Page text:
A couple of weeks ago, I was catching an 8am flight from Bristol to Dublin – something I do quite regularly as part of my job. As always, I paid attention to the safety instruction demo, which for me includes counting the number of seat rows in front and behind to the emergency exits, and then settled down for a nap.
The plane was a 70-seat twin-prop ATR and, as quite often happens, I was in a deep sleep before take-off and didn’t wake up until there were two strong thuds as we landed.
But, here’s the thing. I looked out of the window to see we were approaching Bristol Airport terminal. I was confused for a second, then the guy next to me laughed and told me that we had suffered a bird strike on take-off and the pilot turned the plan around, and here we were!
We were held on the apron for a good 30 minutes whilst the engines were checked, so I sent a text to my wife with the story. She replied ‘what irony – the closest you’ve ever been to an incident in the air and you were asleep!’
I should probably explain. I love air crash programmes, especially ones which give an idea on what made the difference for the survivors – which is probably where my heightened attention and mental routine at the start of every flight come from.
I often grab naps on a plane, wanting to use the time constructively. You can’t work on your laptop during taxi and take-off so I will often grab a sleep, usually waking up 30 minutes into the flight.
As I write this, I’m on a family holiday in North Devon and I am sat here on the apartment balcony looking out to sea with my early morning cup of tea musing back over that flight.
Did I learn anything? What can I take from it?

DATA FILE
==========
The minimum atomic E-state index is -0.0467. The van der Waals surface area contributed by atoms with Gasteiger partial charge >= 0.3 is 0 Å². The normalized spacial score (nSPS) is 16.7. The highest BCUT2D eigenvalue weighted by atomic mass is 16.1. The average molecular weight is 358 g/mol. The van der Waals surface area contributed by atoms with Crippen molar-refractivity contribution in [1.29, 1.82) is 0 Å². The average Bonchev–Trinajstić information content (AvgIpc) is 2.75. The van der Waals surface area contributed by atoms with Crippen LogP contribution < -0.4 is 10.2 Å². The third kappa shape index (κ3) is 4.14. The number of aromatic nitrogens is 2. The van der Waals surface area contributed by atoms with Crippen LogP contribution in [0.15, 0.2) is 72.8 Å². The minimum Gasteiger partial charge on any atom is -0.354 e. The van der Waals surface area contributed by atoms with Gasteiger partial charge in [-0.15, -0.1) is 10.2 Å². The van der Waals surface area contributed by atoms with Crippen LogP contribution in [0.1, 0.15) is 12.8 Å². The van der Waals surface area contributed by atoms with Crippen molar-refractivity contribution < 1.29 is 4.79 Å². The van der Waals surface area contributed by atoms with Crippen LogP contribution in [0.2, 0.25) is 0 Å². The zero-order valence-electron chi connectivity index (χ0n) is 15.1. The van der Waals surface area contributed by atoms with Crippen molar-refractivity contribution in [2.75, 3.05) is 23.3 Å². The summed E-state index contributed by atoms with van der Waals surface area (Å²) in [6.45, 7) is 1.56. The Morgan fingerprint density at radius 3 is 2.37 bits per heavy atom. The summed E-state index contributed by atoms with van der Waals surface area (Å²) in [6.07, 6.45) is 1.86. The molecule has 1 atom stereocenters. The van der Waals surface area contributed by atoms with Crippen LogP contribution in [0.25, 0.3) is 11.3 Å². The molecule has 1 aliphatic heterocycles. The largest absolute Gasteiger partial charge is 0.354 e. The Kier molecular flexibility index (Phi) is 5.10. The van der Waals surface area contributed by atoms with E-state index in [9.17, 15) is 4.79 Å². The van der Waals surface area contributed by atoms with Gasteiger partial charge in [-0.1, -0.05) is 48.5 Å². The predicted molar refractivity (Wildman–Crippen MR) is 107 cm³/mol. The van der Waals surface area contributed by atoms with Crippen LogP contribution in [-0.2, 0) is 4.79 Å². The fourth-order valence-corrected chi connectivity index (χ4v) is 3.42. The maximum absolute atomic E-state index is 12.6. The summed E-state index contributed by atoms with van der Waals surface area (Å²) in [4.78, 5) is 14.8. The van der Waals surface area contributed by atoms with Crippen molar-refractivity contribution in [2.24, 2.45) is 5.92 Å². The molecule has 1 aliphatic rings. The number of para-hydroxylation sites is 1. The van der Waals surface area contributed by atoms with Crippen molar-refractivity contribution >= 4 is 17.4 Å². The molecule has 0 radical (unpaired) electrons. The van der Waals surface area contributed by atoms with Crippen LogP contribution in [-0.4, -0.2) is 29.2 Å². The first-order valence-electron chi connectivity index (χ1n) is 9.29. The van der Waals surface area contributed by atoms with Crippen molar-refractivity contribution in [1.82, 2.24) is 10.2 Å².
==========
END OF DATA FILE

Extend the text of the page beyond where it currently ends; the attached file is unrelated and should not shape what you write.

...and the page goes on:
Well, I reckon that I am so rehearsed in my head on what to do in the event of an emergency that I sleep deeply and easily, thanks to being totally relaxed. They say it takes 10,000 hours of practice to master a skill, and the same could be said about running, for instance. I remember Rory Coleman once told me to get out and run as often as I can (even on short runs) to instil muscle memory into the legs and body.
This is where scenario planning is so important.
Plan the different what ifs. Take stock of what could happen and make a plan of what you would do. For running, this is stuff like packing a blister plasters or additional kit. Before a big event, physically write a scenario plan, read it and rehearse it so that the alternative actions become instinctive – that mental muscle memory.
By doing this, you’ll feel that much more confident. If you’ve entered a running event, you’ll feel more relaxed at the start line, and you’ll have more headspace during the event. Do regular systems checks, remember your scenario planning, and you’re set for a good finish!
Back to sleeping through that bird strike. What did it teach me? That drilling something into yourself thoroughly really works. Scenario planning (preparing for every eventuality mentally and practically to give yourself peace of mind) isn’t just about running. Some things you can’t prepare for, but life is far too short to leave everything to chance.
Are you a runner looking to improve your preparation – mental and physical? Or a business leader who wants to steer your team through fear of what ifs? I can help. Drop me a line on firstname.lastname@example.org to find out more.